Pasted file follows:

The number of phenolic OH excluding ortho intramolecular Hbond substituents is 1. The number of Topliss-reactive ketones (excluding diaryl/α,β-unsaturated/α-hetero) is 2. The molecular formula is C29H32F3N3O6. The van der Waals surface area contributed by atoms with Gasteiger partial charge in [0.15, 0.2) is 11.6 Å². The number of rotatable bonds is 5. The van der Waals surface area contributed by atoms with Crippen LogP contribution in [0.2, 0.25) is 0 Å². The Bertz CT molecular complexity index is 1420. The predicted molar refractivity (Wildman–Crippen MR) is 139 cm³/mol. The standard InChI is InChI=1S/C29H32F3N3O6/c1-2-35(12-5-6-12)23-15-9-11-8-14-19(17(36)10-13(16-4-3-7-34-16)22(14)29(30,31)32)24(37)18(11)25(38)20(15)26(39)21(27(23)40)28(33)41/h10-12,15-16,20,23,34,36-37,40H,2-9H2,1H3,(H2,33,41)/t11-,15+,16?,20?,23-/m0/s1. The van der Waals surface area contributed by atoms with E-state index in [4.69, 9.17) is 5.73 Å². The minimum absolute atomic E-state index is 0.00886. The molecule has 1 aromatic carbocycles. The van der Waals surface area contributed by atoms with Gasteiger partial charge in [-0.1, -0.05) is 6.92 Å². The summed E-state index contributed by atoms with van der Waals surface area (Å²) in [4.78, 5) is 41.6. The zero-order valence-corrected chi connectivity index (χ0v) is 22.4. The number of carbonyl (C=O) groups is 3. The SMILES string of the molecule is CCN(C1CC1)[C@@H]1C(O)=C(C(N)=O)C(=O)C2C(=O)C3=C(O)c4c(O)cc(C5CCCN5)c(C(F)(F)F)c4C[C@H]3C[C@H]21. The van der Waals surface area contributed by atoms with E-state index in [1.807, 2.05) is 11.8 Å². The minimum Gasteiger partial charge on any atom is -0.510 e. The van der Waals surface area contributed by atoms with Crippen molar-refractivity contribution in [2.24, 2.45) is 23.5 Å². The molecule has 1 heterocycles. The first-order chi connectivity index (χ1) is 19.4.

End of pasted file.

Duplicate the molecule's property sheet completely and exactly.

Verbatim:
The number of phenolic OH excluding ortho intramolecular Hbond substituents is 1. The number of Topliss-reactive ketones (excluding diaryl/α,β-unsaturated/α-hetero) is 2. The molecular formula is C29H32F3N3O6. The van der Waals surface area contributed by atoms with Gasteiger partial charge in [0.15, 0.2) is 11.6 Å². The number of rotatable bonds is 5. The van der Waals surface area contributed by atoms with Crippen LogP contribution in [0.2, 0.25) is 0 Å². The Bertz CT molecular complexity index is 1420. The predicted molar refractivity (Wildman–Crippen MR) is 139 cm³/mol. The standard InChI is InChI=1S/C29H32F3N3O6/c1-2-35(12-5-6-12)23-15-9-11-8-14-19(17(36)10-13(16-4-3-7-34-16)22(14)29(30,31)32)24(37)18(11)25(38)20(15)26(39)21(27(23)40)28(33)41/h10-12,15-16,20,23,34,36-37,40H,2-9H2,1H3,(H2,33,41)/t11-,15+,16?,20?,23-/m0/s1. The van der Waals surface area contributed by atoms with E-state index in [4.69, 9.17) is 5.73 Å². The minimum absolute atomic E-state index is 0.00886. The molecule has 1 aromatic carbocycles. The van der Waals surface area contributed by atoms with Gasteiger partial charge in [-0.1, -0.05) is 6.92 Å². The summed E-state index contributed by atoms with van der Waals surface area (Å²) in [4.78, 5) is 41.6. The zero-order valence-corrected chi connectivity index (χ0v) is 22.4. The number of carbonyl (C=O) groups is 3. The SMILES string of the molecule is CCN(C1CC1)[C@@H]1C(O)=C(C(N)=O)C(=O)C2C(=O)C3=C(O)c4c(O)cc(C5CCCN5)c(C(F)(F)F)c4C[C@H]3C[C@H]21. The van der Waals surface area contributed by atoms with E-state index in [1.807, 2.05) is 11.8 Å². The minimum Gasteiger partial charge on any atom is -0.510 e. The van der Waals surface area contributed by atoms with Crippen molar-refractivity contribution in [2.24, 2.45) is 23.5 Å². The molecule has 1 heterocycles. The first-order chi connectivity index (χ1) is 19.4.